MOSCOW, December 1. /TASS/. Russia’s Economic Development Ministry has downgraded its 2015 oil price forecast to 80 dollars per barrel and this year’s average — to 99 dollars per barrel, Deputy Economic Development Minister Aleksey Vedev told the media on Tuesday.
“The expected average price of oil next year has been down to 80 dollars per barrel from 100 dollars,” he said. “Since the oil prices are on the decline now, the 2014 price of the Urals blend should be lowered to 99 dollars from the originally expected average of 104 dollars.”
According to Alexey Vedev, Russia’s Economic Development Ministry has raised its annual inflation forecast for 2014 to 9.0% from 7.5% projected earlier.
The devaluation of the ruble will contribute 2.4% to inflation growth this year, he said, adding that the average inflation growth will reach 7.6% this year against 7.4% projected earlier.
The ministry expects inflation growth to slow down in December due to possible stabilization of the ruble rate at the current levels and lower consumption. “We expect inflation below 1% in December,” Vedev said.
As for 2015, the ministry raised its inflation forecast to 7.5% from 5.5%. Annual inflation is projected at 9.4% in 2015.
The ministry also does not expect inflation to exceed 10% in annual terms in January-March 2015, he said, adding that the ruble’s devaluation will contribute 4.0%-4.5% to inflation growth in the period.
Russia’s Economic Development Ministry has increased its forecast for net private capital outflow in 2015 to $90 billion from $50 billion projected earlier, Deputy Economic Development Minister said.
“A sharp decrease in oil prices led to a decline in the ruble rate and higher capital outflow. This year, we expect (net private capital) outflow at $125 billion (against $100 billion expected earlier). Our estimate for 2015 was raised to $90 billion from $50 billion,” Vedev said.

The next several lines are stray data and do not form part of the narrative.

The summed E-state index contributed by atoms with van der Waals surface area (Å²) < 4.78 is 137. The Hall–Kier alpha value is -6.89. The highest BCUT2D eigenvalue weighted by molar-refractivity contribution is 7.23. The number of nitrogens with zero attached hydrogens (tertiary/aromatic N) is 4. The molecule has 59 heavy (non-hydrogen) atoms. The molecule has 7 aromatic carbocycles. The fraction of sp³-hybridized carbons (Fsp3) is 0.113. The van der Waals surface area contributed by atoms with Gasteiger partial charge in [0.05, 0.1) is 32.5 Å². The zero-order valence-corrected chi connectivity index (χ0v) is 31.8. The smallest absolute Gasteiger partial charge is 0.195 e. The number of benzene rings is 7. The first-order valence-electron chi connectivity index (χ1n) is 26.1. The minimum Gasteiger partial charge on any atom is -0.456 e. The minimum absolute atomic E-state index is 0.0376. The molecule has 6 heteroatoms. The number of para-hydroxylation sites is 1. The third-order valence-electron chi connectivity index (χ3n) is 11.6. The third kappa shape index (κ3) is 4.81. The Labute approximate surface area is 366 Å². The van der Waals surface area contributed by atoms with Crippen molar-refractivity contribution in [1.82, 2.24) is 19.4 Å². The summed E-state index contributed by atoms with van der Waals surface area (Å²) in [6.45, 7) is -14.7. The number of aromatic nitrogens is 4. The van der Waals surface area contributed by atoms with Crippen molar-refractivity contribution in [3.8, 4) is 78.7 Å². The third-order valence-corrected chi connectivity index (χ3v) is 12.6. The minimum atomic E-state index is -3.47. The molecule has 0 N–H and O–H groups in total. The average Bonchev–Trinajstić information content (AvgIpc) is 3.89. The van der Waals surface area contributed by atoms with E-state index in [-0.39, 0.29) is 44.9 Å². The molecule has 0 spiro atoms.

The ministry also revised up its forecast for the 2015 annual average exchange rate to 49 rubles per US dollar from 37.7 rubles earlier. The annual average exchange rate for 2014 was increased to 37.4 rubles from 35.7 rubles earlier.
The real effective ruble rate will fall by 6.8% in 2014 and by 13.5% in 2015, Vedev said.
The Russian budget losses in 2015 may total 50-90 billion rubles ($1-1.7 billion) due to the worsening macroeconomic conditions, Alexey Vedev said.
He said these assessment was based on the forecasted exchange rate of 49 rubles per dollar and average oil price at 80 dollars per barrel.
Russia’s Economic Development Ministry expects a 0.8% fall of the GDP next year in contrast to the original expectation of a 1.2 growth, according to Vedev.
“We have revised this year’s GDP forecast to a 0.6% growth against 0.5% growth in the previous forecast. Also, we considerably reconsidered the GDP forecast for next year — the current version is based on the assumption of a 0.8% fall,” Vedev said.
He blamed the revision on continuing sanctions and investor uncertainty.
As far as western sanctions imposed on Russia in connection with crisis in Ukraine, the ministry expects them to last through 2015 Vedev said.
He said the ministry had earlier forecasted that sanctions would be lifted in mid-2015.